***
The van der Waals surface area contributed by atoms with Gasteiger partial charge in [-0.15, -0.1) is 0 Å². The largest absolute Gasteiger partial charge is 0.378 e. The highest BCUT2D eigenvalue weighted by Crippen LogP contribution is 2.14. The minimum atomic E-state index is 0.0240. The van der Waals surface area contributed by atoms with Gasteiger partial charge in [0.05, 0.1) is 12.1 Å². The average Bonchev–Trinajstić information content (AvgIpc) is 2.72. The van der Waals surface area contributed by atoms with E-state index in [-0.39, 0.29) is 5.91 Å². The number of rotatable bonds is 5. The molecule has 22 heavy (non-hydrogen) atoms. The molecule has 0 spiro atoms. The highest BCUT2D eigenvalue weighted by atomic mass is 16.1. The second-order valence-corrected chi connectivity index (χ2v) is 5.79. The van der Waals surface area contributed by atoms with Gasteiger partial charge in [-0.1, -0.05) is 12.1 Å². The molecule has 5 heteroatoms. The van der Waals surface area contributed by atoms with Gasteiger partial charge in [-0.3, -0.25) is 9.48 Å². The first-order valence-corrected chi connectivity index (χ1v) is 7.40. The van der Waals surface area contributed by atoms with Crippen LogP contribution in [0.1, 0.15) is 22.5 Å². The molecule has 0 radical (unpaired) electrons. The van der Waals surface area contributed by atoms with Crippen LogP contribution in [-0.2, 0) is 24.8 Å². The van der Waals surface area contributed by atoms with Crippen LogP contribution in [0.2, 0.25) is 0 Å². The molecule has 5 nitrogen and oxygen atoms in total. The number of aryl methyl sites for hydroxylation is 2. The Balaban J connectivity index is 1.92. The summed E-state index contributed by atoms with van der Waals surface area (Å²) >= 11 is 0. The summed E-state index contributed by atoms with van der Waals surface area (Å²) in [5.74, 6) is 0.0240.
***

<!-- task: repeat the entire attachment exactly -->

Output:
The van der Waals surface area contributed by atoms with Gasteiger partial charge in [-0.15, -0.1) is 0 Å². The largest absolute Gasteiger partial charge is 0.378 e. The highest BCUT2D eigenvalue weighted by Crippen LogP contribution is 2.14. The minimum atomic E-state index is 0.0240. The van der Waals surface area contributed by atoms with Gasteiger partial charge in [0.05, 0.1) is 12.1 Å². The average Bonchev–Trinajstić information content (AvgIpc) is 2.72. The van der Waals surface area contributed by atoms with E-state index in [-0.39, 0.29) is 5.91 Å². The number of rotatable bonds is 5. The molecule has 22 heavy (non-hydrogen) atoms. The molecule has 0 spiro atoms. The highest BCUT2D eigenvalue weighted by atomic mass is 16.1. The second-order valence-corrected chi connectivity index (χ2v) is 5.79. The van der Waals surface area contributed by atoms with Gasteiger partial charge in [-0.1, -0.05) is 12.1 Å². The molecule has 5 heteroatoms. The van der Waals surface area contributed by atoms with Gasteiger partial charge in [-0.3, -0.25) is 9.48 Å². The first-order valence-corrected chi connectivity index (χ1v) is 7.40. The van der Waals surface area contributed by atoms with Crippen LogP contribution in [0.1, 0.15) is 22.5 Å². The molecule has 0 radical (unpaired) electrons. The van der Waals surface area contributed by atoms with Crippen LogP contribution in [-0.2, 0) is 24.8 Å². The van der Waals surface area contributed by atoms with Crippen LogP contribution in [0.2, 0.25) is 0 Å². The molecule has 5 nitrogen and oxygen atoms in total. The number of aryl methyl sites for hydroxylation is 2. The Balaban J connectivity index is 1.92. The summed E-state index contributed by atoms with van der Waals surface area (Å²) >= 11 is 0. The summed E-state index contributed by atoms with van der Waals surface area (Å²) in [5.74, 6) is 0.0240.